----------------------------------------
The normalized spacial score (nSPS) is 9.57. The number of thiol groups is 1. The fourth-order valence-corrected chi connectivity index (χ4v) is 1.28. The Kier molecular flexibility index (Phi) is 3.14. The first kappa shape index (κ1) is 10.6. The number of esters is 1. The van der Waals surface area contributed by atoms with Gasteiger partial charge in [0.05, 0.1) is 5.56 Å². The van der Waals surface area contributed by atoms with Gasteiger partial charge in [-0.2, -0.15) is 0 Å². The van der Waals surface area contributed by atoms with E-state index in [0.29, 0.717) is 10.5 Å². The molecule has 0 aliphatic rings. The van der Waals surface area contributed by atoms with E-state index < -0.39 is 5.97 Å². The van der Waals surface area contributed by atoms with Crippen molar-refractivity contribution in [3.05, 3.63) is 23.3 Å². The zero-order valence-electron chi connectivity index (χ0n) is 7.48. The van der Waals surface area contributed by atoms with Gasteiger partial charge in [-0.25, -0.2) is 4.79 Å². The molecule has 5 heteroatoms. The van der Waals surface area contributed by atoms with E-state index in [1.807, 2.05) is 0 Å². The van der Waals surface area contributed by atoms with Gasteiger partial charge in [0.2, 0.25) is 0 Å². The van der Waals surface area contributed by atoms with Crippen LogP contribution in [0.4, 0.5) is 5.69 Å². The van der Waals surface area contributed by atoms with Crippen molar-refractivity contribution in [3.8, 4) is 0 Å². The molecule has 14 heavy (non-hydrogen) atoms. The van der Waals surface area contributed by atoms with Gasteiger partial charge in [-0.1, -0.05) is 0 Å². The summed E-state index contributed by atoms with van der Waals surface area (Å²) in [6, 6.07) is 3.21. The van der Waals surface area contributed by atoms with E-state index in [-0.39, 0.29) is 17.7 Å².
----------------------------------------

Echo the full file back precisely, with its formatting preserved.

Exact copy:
The normalized spacial score (nSPS) is 9.57. The number of thiol groups is 1. The fourth-order valence-corrected chi connectivity index (χ4v) is 1.28. The Kier molecular flexibility index (Phi) is 3.14. The first kappa shape index (κ1) is 10.6. The number of esters is 1. The van der Waals surface area contributed by atoms with Gasteiger partial charge in [0.05, 0.1) is 5.56 Å². The van der Waals surface area contributed by atoms with Gasteiger partial charge in [-0.2, -0.15) is 0 Å². The van der Waals surface area contributed by atoms with E-state index in [0.29, 0.717) is 10.5 Å². The molecule has 0 aliphatic rings. The van der Waals surface area contributed by atoms with E-state index < -0.39 is 5.97 Å². The van der Waals surface area contributed by atoms with Crippen molar-refractivity contribution in [3.05, 3.63) is 23.3 Å². The zero-order valence-electron chi connectivity index (χ0n) is 7.48. The van der Waals surface area contributed by atoms with Gasteiger partial charge in [-0.25, -0.2) is 4.79 Å². The molecule has 5 heteroatoms. The van der Waals surface area contributed by atoms with E-state index in [1.807, 2.05) is 0 Å². The van der Waals surface area contributed by atoms with Gasteiger partial charge in [0.2, 0.25) is 0 Å². The van der Waals surface area contributed by atoms with Crippen LogP contribution in [0.4, 0.5) is 5.69 Å². The van der Waals surface area contributed by atoms with Crippen molar-refractivity contribution in [3.8, 4) is 0 Å². The molecule has 14 heavy (non-hydrogen) atoms. The van der Waals surface area contributed by atoms with Gasteiger partial charge in [-0.1, -0.05) is 0 Å². The summed E-state index contributed by atoms with van der Waals surface area (Å²) in [6, 6.07) is 3.21. The van der Waals surface area contributed by atoms with E-state index in [-0.39, 0.29) is 17.7 Å².